Fifth. It is not miraculous. It is true that miracles have sometimes attended the commission, as' in the case of Moses, Jeremiah and Paul. But the commissions to the twelve, and to the seventy, were without miracles, which proves that miracles are not essential to the call. If the call was miraculous, we should have as good reason to believe that God would call infants, idiots or dumb men, as any others; but this we know is not the case.

Sixth. The call is by special mission. Men, who have the common use of their senses - who are delivered from darkness, and translated into the kingdom of the Son of God, receive a special gift to qualify them for the work of the ministry. When Christ ascended on high, he received gifts for men, and these gifts he bestowed on them; and he gives to some apostles, to others prophets, evangelists, pastors and teachers, for the work of the ministry, etc. This spiritual gift includes two things. First, the furniture of the mind: and secondly, a constraint to improve. By the furniture of the mind is not meant extraordinary endowments of talents or science, but a gift bestowed with the commission. It is a treasure given to earthen vessels - a dispensation of the gospel committed in trust. When Jesus was on earth, he called to him whom he would, and sent them to preach; so, in every age, the call depends on the will of God. Whether the persons called excel in science or not, when they are sent, they have a roll given them to eat. The great plan of salvation is opened to them, and words and arguments given them to communicate it to others; and yet what they thus receive is but a small part of the treasure, for they have the key of the kingdom of heaven given to them, to unlock the treasure-house (the Bible) and constantly draw things new and old out of that sacred treasure, as occasion calls, in their ministration. When they have eaten the roll and received the key, they feel such constraint to run and point out to men their ruin, and the way of recovery, that, like the prophet, they say, "here am I, send me. " They have such love to God - to the Mediator, to the gospel, and to the souls of men, that like Paul, they declare, "the love of Christ constraineth us." And like him, they will neither be disobedient to the heavenly vision, nor confer with flesh and blood.

The customary address to the candidate elect, I shall pass by, reserving that part of the solemnities for my worthy brother, who is assigned to administer the charge, and whose age and experience qualify him in an eminent degree for the task. But when I look around me, and see nearly one thousand souls assembled in this grove, to hear and see what is said and done to-day, it affects my heart. Pardon the falling tear, I learned to weep over a multitude, of Jesus. Seeing the multitude, I feel compassion swelling my aching breast. Were my talents equal to my wishes, I would bring forth the riches of the gospel, and hold them up in all their winning forms. But (applying the words of the prophet to myself) by whom shall Jacob arise, for he is small?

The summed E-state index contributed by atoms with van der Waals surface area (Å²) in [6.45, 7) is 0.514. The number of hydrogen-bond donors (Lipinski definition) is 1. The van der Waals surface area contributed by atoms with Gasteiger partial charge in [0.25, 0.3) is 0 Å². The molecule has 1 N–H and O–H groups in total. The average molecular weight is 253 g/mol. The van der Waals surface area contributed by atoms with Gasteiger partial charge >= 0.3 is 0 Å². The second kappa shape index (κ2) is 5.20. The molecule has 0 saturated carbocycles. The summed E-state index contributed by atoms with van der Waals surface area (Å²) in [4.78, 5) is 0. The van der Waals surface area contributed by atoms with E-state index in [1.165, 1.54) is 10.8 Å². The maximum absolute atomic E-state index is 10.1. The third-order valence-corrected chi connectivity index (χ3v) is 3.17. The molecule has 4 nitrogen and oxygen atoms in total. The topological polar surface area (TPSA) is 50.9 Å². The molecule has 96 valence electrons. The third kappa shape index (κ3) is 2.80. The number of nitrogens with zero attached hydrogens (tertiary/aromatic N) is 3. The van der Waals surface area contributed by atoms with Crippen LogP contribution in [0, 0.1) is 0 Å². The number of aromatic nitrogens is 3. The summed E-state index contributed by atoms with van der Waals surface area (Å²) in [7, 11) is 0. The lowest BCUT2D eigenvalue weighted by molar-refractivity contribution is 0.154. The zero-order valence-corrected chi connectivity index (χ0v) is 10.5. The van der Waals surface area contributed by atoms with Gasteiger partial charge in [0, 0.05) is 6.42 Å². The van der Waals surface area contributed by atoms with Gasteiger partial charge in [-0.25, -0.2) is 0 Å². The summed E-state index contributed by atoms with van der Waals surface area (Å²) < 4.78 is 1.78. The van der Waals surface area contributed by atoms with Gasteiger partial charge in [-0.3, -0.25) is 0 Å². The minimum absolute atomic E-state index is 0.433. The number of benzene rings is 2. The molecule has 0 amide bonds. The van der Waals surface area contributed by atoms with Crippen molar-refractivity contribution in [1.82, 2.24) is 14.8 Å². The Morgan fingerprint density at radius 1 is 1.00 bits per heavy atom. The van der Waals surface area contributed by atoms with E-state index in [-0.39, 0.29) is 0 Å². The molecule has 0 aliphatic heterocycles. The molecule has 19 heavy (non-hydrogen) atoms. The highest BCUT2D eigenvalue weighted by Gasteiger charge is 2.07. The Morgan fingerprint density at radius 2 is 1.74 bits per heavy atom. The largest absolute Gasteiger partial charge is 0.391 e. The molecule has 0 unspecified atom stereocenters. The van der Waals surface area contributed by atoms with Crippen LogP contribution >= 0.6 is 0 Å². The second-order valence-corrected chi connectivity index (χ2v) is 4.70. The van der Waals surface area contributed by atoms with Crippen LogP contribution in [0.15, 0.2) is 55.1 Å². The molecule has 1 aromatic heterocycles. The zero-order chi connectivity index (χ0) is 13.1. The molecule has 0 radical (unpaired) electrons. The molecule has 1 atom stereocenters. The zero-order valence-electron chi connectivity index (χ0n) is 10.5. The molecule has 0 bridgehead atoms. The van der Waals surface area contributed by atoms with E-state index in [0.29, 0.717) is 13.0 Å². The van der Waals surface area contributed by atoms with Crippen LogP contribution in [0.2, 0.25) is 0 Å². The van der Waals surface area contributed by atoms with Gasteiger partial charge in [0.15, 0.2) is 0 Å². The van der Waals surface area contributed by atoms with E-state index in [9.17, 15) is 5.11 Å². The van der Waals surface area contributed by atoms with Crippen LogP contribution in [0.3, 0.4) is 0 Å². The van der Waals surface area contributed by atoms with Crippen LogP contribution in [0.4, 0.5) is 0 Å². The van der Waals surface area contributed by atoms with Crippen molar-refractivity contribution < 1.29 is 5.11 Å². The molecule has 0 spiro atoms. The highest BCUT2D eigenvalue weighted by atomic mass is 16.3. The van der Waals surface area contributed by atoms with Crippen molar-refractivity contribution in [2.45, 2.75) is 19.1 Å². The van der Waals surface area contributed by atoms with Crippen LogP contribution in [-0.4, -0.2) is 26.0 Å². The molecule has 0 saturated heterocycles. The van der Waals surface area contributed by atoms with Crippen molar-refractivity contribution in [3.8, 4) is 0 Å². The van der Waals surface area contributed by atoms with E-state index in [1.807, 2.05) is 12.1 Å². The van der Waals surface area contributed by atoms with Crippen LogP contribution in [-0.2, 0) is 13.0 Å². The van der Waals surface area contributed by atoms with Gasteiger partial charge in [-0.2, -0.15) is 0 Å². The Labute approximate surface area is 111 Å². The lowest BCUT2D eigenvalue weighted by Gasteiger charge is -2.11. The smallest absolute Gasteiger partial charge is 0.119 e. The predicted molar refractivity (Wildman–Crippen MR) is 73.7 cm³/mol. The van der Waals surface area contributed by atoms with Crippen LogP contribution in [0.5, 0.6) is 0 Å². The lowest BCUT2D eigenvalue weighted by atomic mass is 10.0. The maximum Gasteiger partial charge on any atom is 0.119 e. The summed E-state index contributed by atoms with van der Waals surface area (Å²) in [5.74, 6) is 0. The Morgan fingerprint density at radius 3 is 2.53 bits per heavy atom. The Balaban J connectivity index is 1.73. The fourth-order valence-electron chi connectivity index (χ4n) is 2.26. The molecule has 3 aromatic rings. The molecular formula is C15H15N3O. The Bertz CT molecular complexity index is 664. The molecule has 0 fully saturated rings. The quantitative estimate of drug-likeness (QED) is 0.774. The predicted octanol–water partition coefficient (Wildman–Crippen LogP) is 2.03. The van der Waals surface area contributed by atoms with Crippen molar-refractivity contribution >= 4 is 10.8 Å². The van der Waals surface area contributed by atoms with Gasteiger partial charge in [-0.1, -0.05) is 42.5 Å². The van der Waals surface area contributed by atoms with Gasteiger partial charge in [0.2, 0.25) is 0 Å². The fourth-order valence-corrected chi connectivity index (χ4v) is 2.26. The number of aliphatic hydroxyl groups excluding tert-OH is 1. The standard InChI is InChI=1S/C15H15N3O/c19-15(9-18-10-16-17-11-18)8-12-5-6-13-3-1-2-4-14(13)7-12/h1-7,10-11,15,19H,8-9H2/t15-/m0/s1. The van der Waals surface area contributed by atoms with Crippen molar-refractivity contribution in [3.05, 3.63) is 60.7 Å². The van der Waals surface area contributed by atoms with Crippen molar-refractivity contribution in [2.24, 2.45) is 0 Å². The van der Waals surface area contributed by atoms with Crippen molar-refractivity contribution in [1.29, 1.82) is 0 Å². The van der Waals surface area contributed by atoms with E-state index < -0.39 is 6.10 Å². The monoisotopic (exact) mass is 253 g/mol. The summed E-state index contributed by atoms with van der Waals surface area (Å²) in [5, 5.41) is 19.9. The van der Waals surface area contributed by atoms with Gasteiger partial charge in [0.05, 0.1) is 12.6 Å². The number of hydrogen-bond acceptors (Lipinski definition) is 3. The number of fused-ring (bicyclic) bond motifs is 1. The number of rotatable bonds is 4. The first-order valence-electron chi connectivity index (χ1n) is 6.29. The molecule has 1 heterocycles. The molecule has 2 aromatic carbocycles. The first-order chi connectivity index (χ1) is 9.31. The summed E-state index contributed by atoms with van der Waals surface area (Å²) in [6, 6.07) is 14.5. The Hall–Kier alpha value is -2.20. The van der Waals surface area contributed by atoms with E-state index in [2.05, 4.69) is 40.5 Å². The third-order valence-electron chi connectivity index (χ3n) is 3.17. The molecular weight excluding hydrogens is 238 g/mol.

Without attempting to solve the questions, how it was possible for sin to take its rise among sinless creatures; whether sin was necessary or otherwise; whether God decreed it or not; what part of Adam's transgression and corruption of nature is attached to us; whether the atonement of Christ is infinite or limited; whether apostacy has affected the will only, or equally all the faculties of the soul; whether the debility of a sinner is moral, natural, or both; whether the want of the holy unction is a crime or not; I say, passing these questions, and a thousand more, which puzzle the minds of men, I would aver, that my hearers, in their natural estate, are such guilty rebels and bitter enemies to God, and a life of holiness, that notwithstanding all the warnings of God; the reproofs of ministers; the laws of state; the sword of the magistrate; the ethics of philosophy; the pangs of sickness; the fears of death; the threatenings of future torments, and the glories prepared for the righteous, they will choose the road that leads to death. "The wicked will do wickedly." The same disposition, which neglects the love and service of God for one minute, would for one eternity. I, therefore, utterly despair of ever seeing a single sinner in this attentive assembly ever turning to God, until the Lord touches his heart with the finger of his gracious power.